While the ECVEP is asking all the agencies within the bounds of the fire district to pitch in, Hardcastle only supports reallocating funds from the cities of Oakley and Brentwood, and the County, like was done with one-time money to re-open the fire station in Knightsen.

“I feel the only ones that have the ability to approve reallocation of money are our councils and the county,” he stated. “We just did it by funding the Knightsen fire station to get them open for 2017.”

That process was explained by another member of the group.

“When the self-appointed Task Force made their initial report to the fire board on October 21, 2015, they recommended emergency funding to open one fire station for a limited period of time,” stated Bryan Scott, a member of ECVEP. “They sought and obtained one-time funding from the cities of Brentwood and Oakley as well as the county.”

“The Task Force allocated the contributions from the cities and the county based on call volume to their respective areas,” he continued. “This came out to 49% for the city of Brentwood, 28% for the city of Oakley, and 23% for the county.”

“Using these same allocation percentages to increase fire district funding by $7.8 million would mean Brentwood would contribute $3,822,000, Oakley would contribute $2,184,000, and the county $1,794,000,” Scott explained.

Brentwood will pay a larger portion for two reasons. First, because they have a larger population than Oakley. Second, they receive a greater percentage of property tax, 16% than Oakley does at just 7%. Plus, they used part of funds set aside for fire protection on their police force, instead.

“We need the cities and county to pitch in to make this happen and in a fair way,” Hardcastle added. “It’s time to get this done.”

District 3 includes all of Oakley, Brentwood, Discovery Bay, Bethel Island, Byron, Knightsen and most of Antioch in East County, as well as Blackhawk, Diablo and Camino Tassajara in the San Ramon Valley. The election is June 7. For more information about Doug Hardcastle, visit www.doughardcastle.com or call the Campaign Headquarters at (925) 755-5053.

Share this:
Share this page via Email Share this page via Stumble Upon Share this page via Digg this Share this page via Facebook Share this page via Twitter

Union, developer money in large contribution reports for District 3 Supervisor candidates, committees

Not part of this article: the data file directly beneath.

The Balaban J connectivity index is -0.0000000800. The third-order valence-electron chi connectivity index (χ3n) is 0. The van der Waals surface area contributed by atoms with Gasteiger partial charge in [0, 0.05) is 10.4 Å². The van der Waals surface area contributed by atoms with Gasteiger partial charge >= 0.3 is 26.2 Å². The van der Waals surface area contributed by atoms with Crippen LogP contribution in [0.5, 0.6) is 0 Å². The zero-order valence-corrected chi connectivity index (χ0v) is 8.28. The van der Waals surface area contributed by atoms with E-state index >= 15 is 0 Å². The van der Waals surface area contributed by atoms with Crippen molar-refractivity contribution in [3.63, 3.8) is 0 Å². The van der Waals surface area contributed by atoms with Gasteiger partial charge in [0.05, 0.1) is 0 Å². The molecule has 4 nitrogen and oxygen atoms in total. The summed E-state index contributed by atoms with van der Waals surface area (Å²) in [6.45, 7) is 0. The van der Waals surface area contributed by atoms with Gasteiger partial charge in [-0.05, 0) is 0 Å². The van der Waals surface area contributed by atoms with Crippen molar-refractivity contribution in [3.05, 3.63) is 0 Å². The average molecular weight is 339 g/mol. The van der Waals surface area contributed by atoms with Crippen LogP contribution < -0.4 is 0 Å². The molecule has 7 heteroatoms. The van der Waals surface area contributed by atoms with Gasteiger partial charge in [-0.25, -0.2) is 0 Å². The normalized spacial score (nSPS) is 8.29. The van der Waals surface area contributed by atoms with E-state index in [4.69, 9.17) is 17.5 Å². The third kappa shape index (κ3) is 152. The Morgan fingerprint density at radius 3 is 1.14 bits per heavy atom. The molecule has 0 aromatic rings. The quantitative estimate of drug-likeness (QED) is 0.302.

Sunday, May 22nd, 2016

By Allen Payton

Campaigns are required to file reports of contributions received by their campaigns of $2,000 or more, within 24 hours of receiving them, between March 9 and June 7, 2016. The rules changed in the county, this year, increasing from $1,000 to $2,000. However, the form provided by the County Elections Office had the old information on it and some candidates weren’t informed of the change. So, some of their reports reflect contributions of less than $2,000.

Some of the contributions that can be seen in the reports, known as 497 forms, below have been reported previously, on the regularly scheduled financial reports – 460 forms – for the period January 1 through April 23, 2016.

On the 497 forms submitted by each candidate and political action committee, they show East Bay Regional Parks District Board Member Diane Burgis received the most in reportable contributions, since the last, regular reporting period, with $2,000 from the International Brotherhood of Electrical Workers (I.B.E.W.) 302 Community Candidates PAC which is based in Martinez, $2,000 from the International Federation of Professional and Technical Engineers Local 21 TJ Anthony PAC Fund based in San Francisco and $1,675 from the Plumbers & Steamfitters Local Union #342, which is based in Concord.

The I.B.E.W. 497 report shows both the contribution to Burgis, as well as a $2,000 contribution to the campaign committee for Lori Ogorchock for Mayor – 2016. Filing for the election for Mayor of Antioch doesn’t open until July.

The 497’s also show both Antioch Mayor Wade Harper and Antioch Councilwoman Monica Wilson (which she previously reported) received the maximum contribution of $1,675 from Richland Communities, a developer seeking to build between 1,100 and 1,600 homes in the Sand Creek area near Kaiser on Deer Valley Road in Antioch.

Wilson’s 497’s also show the previously reported contribution of $5,000 from the California Nurses Association PAC, the maximum allowed by a broad based political action committee.

Oakley Councilman Doug Hardcastleshowed a $1,500 loan to himself that he previously reported. Neither Brentwood Councilman Steve Barr nor NAACP East County Branch President Odessa Lefrancois submitted any 497 forms.

The latest reporting period ended this last Saturday, May 21 and 460 form reports are due this Thursday, May 26. Contributions of $100 or more will appear on those forms.